• 21. Data.CDC.gov--Socrata Data Repositories ● Socrata-driven datasets covering a broad range of health topics. ● Web-configurable displays--filterable by such criteria as year and region. ● Viewable in varying formats (bar, graph, pie chart). ● Downloadable in varying data formats (CSV, JSON, XML, PDF, etc.). ● Programmatically accessible via the Socrata Open Data API (SODA).
  • 22. Open.FDA.gov Data Repositories The Food and Drug Administration’s newly- created OpenFDA initiative seeks to open the department’s massive data stores to easy and programmatic accessibility. The initiative is currently focused on: ● Adverse Drug Events--A database of over 3 million adverse event reports. ● Recalls (coming soon)--Enforcement report and product recalls data. ● Documentation (coming soon)-- Structured product labeling data.
  • 23. OpenFDA on the Move... Data Repositories OpenFDA was built by developers, for developers, using open standards. The project offers APIs, raw data downloads, documentation, and examples: github.com/FDA/openfda. OpenFDA data and APIs are already being utilized in the market: ● Epidemico’s MedWatcher mobile app (medwatcher.org) tracks and reports side-effects of drugs, medical devices, and vaccines, and now integrates OpenFDA adverse event data into its offerings. ● Social Health Insights’ web app (openfda.socialhealthinsights.com) offers searchable desktop access into FDA’s adverse event data.
  • 24. Youth Risk Data Data Repositories While not yet API-accessible, CDC’s web- driven “Youth Online: High School YRBS (Youth Risk Behavior Surveillance)” demonstrates the power of granular and localizable federal health data: ● Filterable by state, age, gender, etc. ● Filterable by such youth related health topics as tobacco use, alcohol use, diet, sexual behavior, and more. ● Configurable display--table/graph. http://nccd.cdc. gov/youthonline/App/Default.aspx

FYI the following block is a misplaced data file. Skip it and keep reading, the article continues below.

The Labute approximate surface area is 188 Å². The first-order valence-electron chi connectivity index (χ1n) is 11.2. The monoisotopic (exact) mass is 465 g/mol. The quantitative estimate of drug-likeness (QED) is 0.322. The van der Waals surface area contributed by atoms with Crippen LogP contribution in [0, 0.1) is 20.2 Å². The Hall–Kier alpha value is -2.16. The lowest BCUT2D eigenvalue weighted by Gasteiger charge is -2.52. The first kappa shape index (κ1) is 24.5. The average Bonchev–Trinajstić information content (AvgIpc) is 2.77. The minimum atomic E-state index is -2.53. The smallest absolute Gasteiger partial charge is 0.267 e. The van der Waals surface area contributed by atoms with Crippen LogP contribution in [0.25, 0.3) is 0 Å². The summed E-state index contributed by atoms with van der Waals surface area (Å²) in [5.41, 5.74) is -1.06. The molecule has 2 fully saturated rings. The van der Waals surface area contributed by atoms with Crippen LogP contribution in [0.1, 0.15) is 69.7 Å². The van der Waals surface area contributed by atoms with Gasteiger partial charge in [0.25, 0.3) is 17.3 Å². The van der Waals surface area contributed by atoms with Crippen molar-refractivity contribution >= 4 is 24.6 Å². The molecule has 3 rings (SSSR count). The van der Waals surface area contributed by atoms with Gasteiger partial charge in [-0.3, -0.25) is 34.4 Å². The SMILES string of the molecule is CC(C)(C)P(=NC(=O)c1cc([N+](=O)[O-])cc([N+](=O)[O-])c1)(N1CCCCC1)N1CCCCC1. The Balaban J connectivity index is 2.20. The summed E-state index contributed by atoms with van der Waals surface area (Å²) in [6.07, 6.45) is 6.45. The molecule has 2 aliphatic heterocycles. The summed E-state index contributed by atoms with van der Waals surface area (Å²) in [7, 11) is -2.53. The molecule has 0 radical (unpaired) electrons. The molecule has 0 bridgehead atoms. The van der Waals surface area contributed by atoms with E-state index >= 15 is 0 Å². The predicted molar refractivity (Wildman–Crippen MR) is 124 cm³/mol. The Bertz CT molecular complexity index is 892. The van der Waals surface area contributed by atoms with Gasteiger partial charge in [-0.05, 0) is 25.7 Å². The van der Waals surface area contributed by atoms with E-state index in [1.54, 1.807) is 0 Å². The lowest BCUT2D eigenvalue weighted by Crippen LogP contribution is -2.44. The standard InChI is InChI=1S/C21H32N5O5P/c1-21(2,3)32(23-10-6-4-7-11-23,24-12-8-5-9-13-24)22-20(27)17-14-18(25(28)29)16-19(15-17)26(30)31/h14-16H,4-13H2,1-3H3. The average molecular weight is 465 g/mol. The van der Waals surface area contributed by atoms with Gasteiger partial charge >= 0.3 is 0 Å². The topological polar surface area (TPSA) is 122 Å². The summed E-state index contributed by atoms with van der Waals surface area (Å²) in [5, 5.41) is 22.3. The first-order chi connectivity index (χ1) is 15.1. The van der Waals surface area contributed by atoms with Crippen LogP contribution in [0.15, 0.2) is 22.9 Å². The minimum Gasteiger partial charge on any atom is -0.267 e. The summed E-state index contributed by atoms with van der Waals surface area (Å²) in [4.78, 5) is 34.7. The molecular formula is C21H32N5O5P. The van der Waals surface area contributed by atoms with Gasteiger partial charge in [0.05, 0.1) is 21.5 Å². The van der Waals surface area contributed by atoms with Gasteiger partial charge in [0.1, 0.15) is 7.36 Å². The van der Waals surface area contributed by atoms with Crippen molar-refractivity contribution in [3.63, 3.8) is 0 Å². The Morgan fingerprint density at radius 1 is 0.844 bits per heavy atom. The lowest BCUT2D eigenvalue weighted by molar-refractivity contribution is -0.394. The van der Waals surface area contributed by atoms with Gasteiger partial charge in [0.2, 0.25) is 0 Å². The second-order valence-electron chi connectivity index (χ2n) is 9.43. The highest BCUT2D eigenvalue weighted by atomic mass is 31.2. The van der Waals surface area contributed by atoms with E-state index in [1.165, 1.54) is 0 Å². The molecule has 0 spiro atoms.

• 25. Localizable Flu Data Data Repositories While not yet API-accessible, CDC’s FluView site similarly demonstrates the power of granular, localizable, configurable, and downloadable federal health data: ● National and regional level flu dashboard. ● Configurable and filterable data, statistics, displays, and graphs. ● Downloadable images and downloadable data. http://gis.cdc. gov/grasp/fluview/fluportaldashboard.html
  • 26. Wealth of Content and Data Data Repositories Federal digital health content and data already spans a wide range of offerings: ● Web content ● Ecards ● Podcasts ● RSS ● Images ● Buttons ● Widgets ● Video ● Infographics ● Numerical Data
  • 27. The New HHS Digital Media Platform Data Repositories New HHS Digital Media Platform (the software/API that powers federal syndication sites) offers: ● Vastly expanded categories of searchable and syndicatable digital offerings--web content, infographics, widgets, buttons, videos, podcasts, ecards, and RSS feeds. Ready, available, and live: ● CDC API: http://tools.cdc. gov/api/docs/info.aspx ● CDC Syndication Site: tools.cdc. gov/medialibrary/index.asp
  • 28. Cross-Departmental API Data Repositories The New HHS Digital Media Platform also offers: ● Core functionality/API that is common across departments. ● Easy facility to create microsites around a given health topic (such as Tobacco) that combine diverse data and content from multiple federal agencies.